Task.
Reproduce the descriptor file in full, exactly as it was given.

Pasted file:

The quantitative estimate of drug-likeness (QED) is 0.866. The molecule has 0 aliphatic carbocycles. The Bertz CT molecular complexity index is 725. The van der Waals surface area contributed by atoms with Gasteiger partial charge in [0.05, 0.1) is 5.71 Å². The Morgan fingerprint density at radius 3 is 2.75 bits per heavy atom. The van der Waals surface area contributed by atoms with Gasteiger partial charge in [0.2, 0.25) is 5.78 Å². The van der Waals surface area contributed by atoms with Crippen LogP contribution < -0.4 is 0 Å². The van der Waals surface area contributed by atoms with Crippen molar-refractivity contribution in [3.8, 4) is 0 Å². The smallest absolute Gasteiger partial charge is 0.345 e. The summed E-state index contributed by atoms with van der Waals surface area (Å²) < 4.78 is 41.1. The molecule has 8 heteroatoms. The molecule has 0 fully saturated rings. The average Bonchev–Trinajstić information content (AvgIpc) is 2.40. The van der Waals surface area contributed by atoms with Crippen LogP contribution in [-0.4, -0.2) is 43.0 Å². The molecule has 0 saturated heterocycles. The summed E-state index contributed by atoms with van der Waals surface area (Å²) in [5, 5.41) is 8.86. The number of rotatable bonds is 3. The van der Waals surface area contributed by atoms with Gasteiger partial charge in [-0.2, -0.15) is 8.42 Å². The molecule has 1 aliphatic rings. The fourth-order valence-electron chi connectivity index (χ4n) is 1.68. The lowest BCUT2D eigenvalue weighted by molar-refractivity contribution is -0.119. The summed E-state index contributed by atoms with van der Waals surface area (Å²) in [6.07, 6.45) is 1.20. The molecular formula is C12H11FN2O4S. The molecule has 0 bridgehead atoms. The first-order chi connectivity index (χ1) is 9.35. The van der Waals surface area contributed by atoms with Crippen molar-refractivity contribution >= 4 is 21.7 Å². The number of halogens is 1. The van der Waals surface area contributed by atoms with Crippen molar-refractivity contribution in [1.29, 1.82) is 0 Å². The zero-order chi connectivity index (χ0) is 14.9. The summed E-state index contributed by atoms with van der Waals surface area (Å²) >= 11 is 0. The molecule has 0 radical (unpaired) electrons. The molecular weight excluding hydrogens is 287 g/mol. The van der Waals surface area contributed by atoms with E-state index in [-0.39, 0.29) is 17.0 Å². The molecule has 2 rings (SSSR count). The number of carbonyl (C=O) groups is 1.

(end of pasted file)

The quantitative estimate of drug-likeness (QED) is 0.866. The molecule has 0 aliphatic carbocycles. The Bertz CT molecular complexity index is 725. The van der Waals surface area contributed by atoms with Gasteiger partial charge in [0.05, 0.1) is 5.71 Å². The Morgan fingerprint density at radius 3 is 2.75 bits per heavy atom. The van der Waals surface area contributed by atoms with Gasteiger partial charge in [0.2, 0.25) is 5.78 Å². The van der Waals surface area contributed by atoms with Crippen LogP contribution < -0.4 is 0 Å². The van der Waals surface area contributed by atoms with Crippen molar-refractivity contribution in [3.8, 4) is 0 Å². The smallest absolute Gasteiger partial charge is 0.345 e. The summed E-state index contributed by atoms with van der Waals surface area (Å²) < 4.78 is 41.1. The molecule has 8 heteroatoms. The molecule has 0 fully saturated rings. The average Bonchev–Trinajstić information content (AvgIpc) is 2.40. The van der Waals surface area contributed by atoms with Crippen LogP contribution in [-0.4, -0.2) is 43.0 Å². The molecule has 0 saturated heterocycles. The summed E-state index contributed by atoms with van der Waals surface area (Å²) in [5, 5.41) is 8.86. The number of rotatable bonds is 3. The van der Waals surface area contributed by atoms with Gasteiger partial charge in [-0.2, -0.15) is 8.42 Å². The molecule has 1 aliphatic rings. The fourth-order valence-electron chi connectivity index (χ4n) is 1.68. The lowest BCUT2D eigenvalue weighted by molar-refractivity contribution is -0.119. The summed E-state index contributed by atoms with van der Waals surface area (Å²) in [6.07, 6.45) is 1.20. The molecular formula is C12H11FN2O4S. The molecule has 0 bridgehead atoms. The first-order chi connectivity index (χ1) is 9.35. The van der Waals surface area contributed by atoms with Crippen molar-refractivity contribution >= 4 is 21.7 Å². The number of halogens is 1. The van der Waals surface area contributed by atoms with Crippen molar-refractivity contribution in [1.29, 1.82) is 0 Å². The zero-order chi connectivity index (χ0) is 14.9. The summed E-state index contributed by atoms with van der Waals surface area (Å²) >= 11 is 0. The molecule has 0 radical (unpaired) electrons. The molecular weight excluding hydrogens is 287 g/mol. The van der Waals surface area contributed by atoms with E-state index in [-0.39, 0.29) is 17.0 Å². The molecule has 2 rings (SSSR count). The number of carbonyl (C=O) groups is 1.